The photograph above could fool you. The assembled crowd in the picture is decked out in turn-of-the-century garb but the year is actually 1955. It was Rotary International’s Golden Anniversary, and these are the Milford Rotarians donning the garments and mustachios of the “Gay Nineties.”
The 1950s and ‘60s were perhaps the pinnacle of service clubs in America. Lions, Rotary, Kawanis, and Elks could boast of booming membership rolls, and indeed, many of Milford’s political and business leaders of the era are in evidence here. Certainly, the ambition of the “Gay Nineties Revue” held on March 31, 1955, was an indication of the Rotary club’s standing in town. More than 400 tickets were sold for the show held in the Milford Town Hall auditorium including those to the (then all-male) Rotarians and their wives (known as Rotary-Annes). The Silverthroats, a barbershop quartet, lockstepped on stage while crooning “Let Me Call You Sweetheart” and the Rotary’s glee club belted out the club song, R-O-T-A-R-Y. 10-year-old “virtuoso” Robert Wetherbee sang and played the piano. Magician “Bourdini of Boston,” novelty musical humorist George Gillette, and a female tapdancing pair from Manchester also highlighted the bill.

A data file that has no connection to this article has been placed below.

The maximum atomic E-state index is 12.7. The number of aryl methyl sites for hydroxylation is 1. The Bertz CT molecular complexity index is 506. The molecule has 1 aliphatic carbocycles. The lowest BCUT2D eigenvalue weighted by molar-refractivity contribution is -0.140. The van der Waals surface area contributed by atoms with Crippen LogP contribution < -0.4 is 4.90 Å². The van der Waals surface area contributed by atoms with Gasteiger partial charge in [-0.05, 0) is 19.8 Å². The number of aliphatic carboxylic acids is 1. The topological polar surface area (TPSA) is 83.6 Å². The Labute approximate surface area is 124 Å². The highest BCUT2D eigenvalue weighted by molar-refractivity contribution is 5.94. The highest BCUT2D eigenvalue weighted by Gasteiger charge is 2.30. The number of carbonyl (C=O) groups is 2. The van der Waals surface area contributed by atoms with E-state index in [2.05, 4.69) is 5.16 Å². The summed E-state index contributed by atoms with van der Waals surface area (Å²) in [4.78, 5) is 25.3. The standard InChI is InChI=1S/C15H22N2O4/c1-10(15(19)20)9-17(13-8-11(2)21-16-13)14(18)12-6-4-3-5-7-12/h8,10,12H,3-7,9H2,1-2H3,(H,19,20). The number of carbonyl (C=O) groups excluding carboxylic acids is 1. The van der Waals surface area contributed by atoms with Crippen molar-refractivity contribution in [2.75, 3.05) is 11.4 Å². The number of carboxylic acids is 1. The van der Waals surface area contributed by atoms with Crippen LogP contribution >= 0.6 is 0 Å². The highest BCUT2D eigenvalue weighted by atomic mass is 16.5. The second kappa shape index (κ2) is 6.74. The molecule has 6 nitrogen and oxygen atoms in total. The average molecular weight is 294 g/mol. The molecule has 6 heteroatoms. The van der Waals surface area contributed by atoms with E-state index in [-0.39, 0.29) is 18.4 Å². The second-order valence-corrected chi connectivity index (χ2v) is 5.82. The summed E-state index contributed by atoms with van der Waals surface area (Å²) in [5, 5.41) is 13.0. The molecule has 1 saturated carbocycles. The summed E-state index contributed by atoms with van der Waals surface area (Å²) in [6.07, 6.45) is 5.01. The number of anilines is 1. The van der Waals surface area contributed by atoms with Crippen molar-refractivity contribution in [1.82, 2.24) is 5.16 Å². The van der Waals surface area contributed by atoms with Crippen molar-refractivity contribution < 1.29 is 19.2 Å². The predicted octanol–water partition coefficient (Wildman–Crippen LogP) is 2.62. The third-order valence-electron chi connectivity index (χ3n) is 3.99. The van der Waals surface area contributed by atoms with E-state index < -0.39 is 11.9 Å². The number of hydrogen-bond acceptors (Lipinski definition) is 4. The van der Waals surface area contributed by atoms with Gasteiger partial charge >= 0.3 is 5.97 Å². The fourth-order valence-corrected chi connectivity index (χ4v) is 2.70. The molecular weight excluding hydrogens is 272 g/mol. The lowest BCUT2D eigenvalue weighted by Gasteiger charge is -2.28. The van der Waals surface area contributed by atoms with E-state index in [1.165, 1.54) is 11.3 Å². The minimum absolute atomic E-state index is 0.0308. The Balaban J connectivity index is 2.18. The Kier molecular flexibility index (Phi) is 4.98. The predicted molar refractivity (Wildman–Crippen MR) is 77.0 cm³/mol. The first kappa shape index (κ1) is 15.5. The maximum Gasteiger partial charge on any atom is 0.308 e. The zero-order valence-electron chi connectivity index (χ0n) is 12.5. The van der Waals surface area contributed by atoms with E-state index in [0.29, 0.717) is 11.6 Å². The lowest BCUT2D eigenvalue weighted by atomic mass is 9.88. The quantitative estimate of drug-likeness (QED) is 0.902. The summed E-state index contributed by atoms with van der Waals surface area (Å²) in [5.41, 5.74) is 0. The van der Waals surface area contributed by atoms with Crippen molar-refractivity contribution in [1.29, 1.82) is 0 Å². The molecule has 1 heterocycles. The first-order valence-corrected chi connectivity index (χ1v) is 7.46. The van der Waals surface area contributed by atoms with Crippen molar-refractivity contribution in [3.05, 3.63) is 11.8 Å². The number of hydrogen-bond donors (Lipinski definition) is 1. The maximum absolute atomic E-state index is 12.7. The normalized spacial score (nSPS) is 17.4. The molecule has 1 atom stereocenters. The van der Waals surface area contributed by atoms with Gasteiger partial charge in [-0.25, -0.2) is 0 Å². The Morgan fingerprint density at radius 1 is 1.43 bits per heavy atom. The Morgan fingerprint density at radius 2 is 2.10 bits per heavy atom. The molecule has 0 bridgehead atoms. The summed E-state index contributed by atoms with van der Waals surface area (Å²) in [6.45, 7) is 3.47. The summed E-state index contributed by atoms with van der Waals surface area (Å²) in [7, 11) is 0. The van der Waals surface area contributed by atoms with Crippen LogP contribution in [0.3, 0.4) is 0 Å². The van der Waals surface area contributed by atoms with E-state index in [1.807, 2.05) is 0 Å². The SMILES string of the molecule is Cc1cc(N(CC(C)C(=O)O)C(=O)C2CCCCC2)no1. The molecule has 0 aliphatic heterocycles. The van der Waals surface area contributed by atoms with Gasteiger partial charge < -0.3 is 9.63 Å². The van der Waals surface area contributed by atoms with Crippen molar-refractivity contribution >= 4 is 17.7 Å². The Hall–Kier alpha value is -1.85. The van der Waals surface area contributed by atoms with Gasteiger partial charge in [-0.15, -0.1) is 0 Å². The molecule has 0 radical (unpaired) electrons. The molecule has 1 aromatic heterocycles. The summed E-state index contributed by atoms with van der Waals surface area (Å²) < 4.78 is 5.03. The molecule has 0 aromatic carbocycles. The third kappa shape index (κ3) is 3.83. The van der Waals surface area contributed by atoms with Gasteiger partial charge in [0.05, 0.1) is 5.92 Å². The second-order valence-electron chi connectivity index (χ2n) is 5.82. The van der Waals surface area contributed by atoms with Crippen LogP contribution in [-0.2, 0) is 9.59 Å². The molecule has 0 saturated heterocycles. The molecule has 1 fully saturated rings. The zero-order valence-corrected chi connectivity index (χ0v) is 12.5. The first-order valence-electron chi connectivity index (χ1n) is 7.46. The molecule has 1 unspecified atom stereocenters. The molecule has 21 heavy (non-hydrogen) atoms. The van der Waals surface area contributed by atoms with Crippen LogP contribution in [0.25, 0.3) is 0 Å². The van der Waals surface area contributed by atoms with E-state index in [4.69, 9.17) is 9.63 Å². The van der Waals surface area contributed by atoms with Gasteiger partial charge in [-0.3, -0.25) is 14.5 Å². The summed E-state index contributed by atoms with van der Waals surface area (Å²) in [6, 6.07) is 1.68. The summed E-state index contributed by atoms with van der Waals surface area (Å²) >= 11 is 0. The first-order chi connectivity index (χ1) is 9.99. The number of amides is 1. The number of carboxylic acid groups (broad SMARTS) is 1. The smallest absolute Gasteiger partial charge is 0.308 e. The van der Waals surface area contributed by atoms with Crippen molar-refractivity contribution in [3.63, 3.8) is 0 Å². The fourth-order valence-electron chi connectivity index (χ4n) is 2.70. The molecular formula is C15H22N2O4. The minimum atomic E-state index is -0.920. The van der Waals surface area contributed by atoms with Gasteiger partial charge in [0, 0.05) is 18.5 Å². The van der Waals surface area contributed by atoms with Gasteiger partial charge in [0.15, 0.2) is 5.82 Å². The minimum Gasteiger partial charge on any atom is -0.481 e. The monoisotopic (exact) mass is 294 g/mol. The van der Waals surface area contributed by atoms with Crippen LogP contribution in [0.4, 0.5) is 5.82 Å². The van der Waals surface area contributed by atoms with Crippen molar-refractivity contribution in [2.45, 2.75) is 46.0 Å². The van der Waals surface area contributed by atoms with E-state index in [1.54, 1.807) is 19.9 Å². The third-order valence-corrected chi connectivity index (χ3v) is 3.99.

But it was Ted Langdell who brought down the house. “Capitalizing on his unmeasurable weight,” according to the Milford Cabinet, “New England’s Largest Rotarian” bounded on stage in a powder blue Lord Fauntleroy suit with short pants, a straw hat, and an oversized lunch basket as he sang “School Days” while the crowd laughed themselves silly. One audience member called the revue simply “the funniest show I’ve ever seen,” but it also had a serious purpose — helping to fulfill the Rotarian pledge of “Service Above Self” as proceeds went to polio victims at Crotched Mountain.